To appreciate the genetic diversity and zoonotic implications of Enterocytozoon bieneusi in nonhuman primates (NHPs) in zoos, we genotyped E. bieneusi in captive NHPs in seven zoos located at six major cities in China, using ribosomal internal transcribed spacer (ITS)-based PCR and sequence analyses. A total of 496 fecal specimens from 36 NHP species under nine families were analyzed and E. bieneusi was detected in 148 (29.8%) specimens of 25 NHP species from six families, including Cercopithecidae (28.7%), Cebidae (38.0%), Aotidae (75.0%), Lemuridae (26.0%), Hylobatidae (50.0%) and Hominidae (16.2%) (P = 0.0605). The infection rates were 29.0%, 15.2%, 18.2%, 37.3%, 29.2%, 37.7% and 44.8% in Shijiazhuang Zoo, Wuhan Zoo, Taiyuan Zoo, Changsha Wild Animal Zoo, Beijing Zoo, Shanghai Zoo and Shanghai Wild Animal Park, respectively (P = 0.0146). A total of 25 ITS genotypes were found: 14 known (D, O, EbpC, EbpA, Type IV, Henan-IV, BEB6, BEB4, Peru8, PigEBITS5, EbpD, CM1, CM4 and CS-1) and 11 new (CM8 to CM18). Genotype D was the most prevalent one (40/148), followed by CM4 (20/148), CM1 (15/148), O (13/148), CM16 (13/148), EbpC (11/148). Of them, genotypes D, EbpC, CM4 and O were widely distributed in NHPs (seen in 9 to 12 species) whereas genotypes CM1 and CM16 were restricted to one to three NHP species. In phylogenetic analysis, 20 genotypes (121/148, 81.8%), excluding genotypes BEB4, BEB6, CM9, CM4 and CM18, belonged to group 1 with zoonotic potential. New genotype CM9 clustered in group 2 with BEB4 and BEB6. The remaining two genotypes CM4 and CM18 formed new cluster (group 9) in between two other genotypic clusters found in primates. The findings of high diversity in E. bieneusi genotypes and their zoonotic potentiality concluded the importance of captive NHPs as reservoir hosts for human microsporidiosis. © 2015 Karim et al.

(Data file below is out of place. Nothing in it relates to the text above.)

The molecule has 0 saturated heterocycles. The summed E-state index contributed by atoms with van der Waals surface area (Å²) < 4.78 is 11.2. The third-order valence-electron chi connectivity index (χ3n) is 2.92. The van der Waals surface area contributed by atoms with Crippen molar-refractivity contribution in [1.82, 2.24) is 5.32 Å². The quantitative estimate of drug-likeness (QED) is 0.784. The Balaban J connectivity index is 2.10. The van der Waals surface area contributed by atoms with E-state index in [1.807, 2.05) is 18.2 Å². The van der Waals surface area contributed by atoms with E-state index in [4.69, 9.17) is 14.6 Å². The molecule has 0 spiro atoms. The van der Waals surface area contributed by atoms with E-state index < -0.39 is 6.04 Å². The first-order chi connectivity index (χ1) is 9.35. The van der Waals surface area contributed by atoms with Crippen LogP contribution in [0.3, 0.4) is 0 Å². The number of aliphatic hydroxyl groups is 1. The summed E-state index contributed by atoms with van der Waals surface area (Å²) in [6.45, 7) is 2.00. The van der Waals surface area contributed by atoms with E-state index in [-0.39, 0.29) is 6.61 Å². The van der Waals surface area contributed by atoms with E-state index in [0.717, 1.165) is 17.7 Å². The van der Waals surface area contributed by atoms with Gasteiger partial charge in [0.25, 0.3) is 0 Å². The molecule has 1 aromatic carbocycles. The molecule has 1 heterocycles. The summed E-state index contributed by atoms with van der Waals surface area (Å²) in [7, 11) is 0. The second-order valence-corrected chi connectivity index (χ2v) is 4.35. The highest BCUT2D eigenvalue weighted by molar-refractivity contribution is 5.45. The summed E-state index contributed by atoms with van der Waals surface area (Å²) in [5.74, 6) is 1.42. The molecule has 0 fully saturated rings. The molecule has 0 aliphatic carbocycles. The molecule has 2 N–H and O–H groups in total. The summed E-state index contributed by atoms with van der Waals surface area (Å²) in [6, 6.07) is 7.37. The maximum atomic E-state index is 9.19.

Zhang Y.,Henan Agricultural University | Li T.,Zhengzhou Zoo | Cui Y.,Henan Agricultural University | Wang J.,Henan Agricultural University | And 7 more authors.
Parasitology International | Year: 2016